Meanwhile, the President’s attempts to buy over voters by concessions and goodies, such as the Urumaya land program and rice rations, will saturate at some point. His supporters are banking on the delivery of an economic grandshow around June, that will win over the sceptics and the unconvinced. Already, the President has announced a potential salary hike for public servants. This and other perks may be possible with more favourable debt restructuring agreements, giving him more fiscal freedom. However, the very delivery of these promises is doubtful, and even if they are met, how well they translate into a critical mass of votes to propel Wickremesinghe to become one of the two main presidential candidates is questionable. 

These events may culminate in a situation where the President realises his failed presidential pitch. This may in turn cause the President to shift gears swiftly, disrupting the present political equilibrium by dissolving Parliament. In the chaos which follows, the President may seek an opportunity to increase his electoral relevance. 

Intensifying politics of confrontation 

Currently, a number of trade union-led strikes are under way, driven by economic anger, and resistance to some SOE reforms. This is not a trend unique to Sri Lanka. It was reported by Carnegie Endowment for International Peace that rising citizen anger about economic problems, especially surging inflation, drove anti-government protests to a new high in 2022. Of these protests, only Sri Lanka and Kazakhstan’s protests had resulted in political change.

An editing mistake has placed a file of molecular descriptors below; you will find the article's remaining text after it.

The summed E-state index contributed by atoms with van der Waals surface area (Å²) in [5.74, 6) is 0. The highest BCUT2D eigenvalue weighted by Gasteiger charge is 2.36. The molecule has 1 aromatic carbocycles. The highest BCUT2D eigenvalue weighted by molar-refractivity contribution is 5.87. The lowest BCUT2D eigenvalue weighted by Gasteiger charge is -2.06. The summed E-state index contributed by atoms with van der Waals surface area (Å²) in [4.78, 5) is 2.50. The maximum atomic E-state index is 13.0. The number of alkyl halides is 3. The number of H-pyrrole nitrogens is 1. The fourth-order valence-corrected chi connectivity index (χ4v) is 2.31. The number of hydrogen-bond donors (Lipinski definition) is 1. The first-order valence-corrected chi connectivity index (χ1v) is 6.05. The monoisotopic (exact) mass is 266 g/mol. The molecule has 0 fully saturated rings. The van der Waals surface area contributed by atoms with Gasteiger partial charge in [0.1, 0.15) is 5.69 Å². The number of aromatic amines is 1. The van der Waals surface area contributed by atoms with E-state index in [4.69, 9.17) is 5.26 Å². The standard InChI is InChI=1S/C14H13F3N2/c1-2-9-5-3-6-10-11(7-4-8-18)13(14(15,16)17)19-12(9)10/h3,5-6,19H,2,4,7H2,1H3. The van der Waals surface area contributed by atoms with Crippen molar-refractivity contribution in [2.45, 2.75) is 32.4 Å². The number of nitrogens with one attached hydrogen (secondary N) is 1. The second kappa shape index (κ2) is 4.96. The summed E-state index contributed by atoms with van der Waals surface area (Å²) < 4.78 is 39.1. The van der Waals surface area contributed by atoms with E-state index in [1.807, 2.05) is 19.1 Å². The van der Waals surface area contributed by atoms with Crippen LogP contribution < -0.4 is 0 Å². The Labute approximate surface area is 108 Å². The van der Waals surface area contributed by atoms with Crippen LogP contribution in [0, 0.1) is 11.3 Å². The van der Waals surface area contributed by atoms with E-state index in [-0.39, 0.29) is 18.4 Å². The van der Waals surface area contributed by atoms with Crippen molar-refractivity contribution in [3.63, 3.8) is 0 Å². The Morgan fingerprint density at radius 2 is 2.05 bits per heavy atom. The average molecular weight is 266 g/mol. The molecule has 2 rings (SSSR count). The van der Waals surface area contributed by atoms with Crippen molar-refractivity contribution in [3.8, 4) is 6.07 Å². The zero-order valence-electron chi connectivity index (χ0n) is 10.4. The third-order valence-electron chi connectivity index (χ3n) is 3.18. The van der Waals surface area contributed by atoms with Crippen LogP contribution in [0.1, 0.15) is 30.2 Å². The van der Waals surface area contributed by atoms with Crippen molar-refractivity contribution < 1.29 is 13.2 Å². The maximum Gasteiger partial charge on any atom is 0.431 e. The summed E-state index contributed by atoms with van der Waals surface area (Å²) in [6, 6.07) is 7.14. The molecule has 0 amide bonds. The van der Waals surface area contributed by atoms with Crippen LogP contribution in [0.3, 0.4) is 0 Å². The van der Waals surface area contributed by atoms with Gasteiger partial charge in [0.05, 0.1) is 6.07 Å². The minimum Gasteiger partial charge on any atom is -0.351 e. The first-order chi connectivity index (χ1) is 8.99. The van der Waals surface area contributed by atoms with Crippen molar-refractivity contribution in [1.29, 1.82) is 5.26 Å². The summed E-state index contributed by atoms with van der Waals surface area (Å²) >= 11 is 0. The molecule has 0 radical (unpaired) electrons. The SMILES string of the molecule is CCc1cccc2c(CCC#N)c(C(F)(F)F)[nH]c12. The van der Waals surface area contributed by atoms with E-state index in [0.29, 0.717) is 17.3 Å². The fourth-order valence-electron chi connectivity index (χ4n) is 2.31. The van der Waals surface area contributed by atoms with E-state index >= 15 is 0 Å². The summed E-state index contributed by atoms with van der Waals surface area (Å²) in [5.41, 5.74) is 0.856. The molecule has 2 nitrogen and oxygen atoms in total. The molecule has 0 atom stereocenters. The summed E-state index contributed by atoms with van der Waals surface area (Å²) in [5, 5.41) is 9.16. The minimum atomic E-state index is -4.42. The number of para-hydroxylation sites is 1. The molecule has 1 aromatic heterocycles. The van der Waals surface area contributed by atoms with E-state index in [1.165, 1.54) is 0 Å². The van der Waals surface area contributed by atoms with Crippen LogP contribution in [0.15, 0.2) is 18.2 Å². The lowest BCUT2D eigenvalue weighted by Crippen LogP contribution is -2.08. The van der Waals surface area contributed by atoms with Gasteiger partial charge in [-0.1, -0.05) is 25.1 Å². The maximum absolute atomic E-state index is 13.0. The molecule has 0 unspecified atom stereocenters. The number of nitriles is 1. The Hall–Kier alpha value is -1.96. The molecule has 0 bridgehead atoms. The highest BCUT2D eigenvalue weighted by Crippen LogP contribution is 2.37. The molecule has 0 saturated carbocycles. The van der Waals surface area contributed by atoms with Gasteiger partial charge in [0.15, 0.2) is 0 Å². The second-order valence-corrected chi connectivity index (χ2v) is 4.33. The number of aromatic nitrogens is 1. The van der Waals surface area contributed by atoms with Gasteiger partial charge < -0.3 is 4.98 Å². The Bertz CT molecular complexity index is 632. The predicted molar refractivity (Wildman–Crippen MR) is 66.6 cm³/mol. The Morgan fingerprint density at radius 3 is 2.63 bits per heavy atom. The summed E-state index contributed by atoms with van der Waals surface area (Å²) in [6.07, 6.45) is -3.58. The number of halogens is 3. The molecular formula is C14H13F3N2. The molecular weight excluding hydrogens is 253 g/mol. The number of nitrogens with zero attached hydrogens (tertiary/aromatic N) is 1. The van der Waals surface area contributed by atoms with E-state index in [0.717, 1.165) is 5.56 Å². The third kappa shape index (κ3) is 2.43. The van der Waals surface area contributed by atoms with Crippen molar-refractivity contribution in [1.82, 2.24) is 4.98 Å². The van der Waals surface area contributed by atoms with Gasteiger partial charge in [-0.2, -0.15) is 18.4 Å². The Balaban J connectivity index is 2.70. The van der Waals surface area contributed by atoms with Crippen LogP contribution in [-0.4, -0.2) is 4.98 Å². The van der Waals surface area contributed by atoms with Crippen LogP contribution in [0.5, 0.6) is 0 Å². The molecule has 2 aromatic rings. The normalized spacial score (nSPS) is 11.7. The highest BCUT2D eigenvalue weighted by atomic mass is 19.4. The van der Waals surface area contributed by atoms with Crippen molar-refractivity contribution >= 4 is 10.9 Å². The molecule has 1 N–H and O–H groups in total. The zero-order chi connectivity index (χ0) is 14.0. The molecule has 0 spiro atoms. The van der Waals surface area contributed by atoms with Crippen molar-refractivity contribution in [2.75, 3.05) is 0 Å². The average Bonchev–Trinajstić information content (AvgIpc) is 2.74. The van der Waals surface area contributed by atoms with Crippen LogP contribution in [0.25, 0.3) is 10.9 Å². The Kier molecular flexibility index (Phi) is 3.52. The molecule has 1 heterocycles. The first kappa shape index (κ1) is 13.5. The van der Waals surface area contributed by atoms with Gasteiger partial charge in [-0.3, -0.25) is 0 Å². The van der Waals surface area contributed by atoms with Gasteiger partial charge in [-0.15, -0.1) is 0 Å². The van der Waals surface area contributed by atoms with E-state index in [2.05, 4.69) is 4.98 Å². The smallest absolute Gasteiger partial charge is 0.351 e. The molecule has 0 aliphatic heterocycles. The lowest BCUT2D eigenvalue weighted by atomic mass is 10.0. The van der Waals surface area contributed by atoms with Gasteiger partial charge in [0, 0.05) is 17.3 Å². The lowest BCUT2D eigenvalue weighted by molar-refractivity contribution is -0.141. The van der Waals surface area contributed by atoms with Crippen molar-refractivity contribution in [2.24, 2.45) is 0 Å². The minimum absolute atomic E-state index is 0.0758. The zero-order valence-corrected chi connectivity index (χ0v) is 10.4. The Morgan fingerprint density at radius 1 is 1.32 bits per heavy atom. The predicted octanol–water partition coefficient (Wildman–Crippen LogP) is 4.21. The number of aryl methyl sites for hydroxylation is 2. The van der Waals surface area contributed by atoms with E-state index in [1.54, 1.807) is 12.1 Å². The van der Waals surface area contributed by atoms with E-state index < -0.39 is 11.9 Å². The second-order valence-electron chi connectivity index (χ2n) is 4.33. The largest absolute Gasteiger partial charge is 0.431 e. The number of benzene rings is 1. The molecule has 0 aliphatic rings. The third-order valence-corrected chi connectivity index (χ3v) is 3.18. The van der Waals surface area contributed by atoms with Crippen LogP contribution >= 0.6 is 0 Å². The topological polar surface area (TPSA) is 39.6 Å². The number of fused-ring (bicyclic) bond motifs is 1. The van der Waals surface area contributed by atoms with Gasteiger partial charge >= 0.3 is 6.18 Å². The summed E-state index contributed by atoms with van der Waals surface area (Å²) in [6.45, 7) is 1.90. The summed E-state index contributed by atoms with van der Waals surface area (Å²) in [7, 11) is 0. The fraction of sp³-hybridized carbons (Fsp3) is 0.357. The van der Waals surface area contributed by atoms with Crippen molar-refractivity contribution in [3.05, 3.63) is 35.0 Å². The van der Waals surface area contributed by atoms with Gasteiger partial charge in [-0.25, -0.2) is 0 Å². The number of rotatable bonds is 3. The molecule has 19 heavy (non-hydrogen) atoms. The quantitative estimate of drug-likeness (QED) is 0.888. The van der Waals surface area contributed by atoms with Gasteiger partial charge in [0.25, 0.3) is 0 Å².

For the new entrant, the NPP, maintaining political momentum is a challenging task. This requires continuously creating political events to establish their electoral relevance. Mobilising trade union strikes seems to be the most effective tool they have, after mobilising women and youth-focused ‘hope campaigns’. As a result, a lot more disruptions in public service delivery are likely in the near future. The Government’s dismissive approach to opposition by government servants and professionals over economic reforms has further polarised the discourse. As these disruptions heighten, the NPP is the net gainer.

Rajni Gamage and Harindra B Dassanayake

This article was originally published in the Daily FT on 21 May 2024.

Image Copyright (c) 2024 Nazly Ahmed and made available under a Attribution-Noncommercial-Share Alike 2.0 license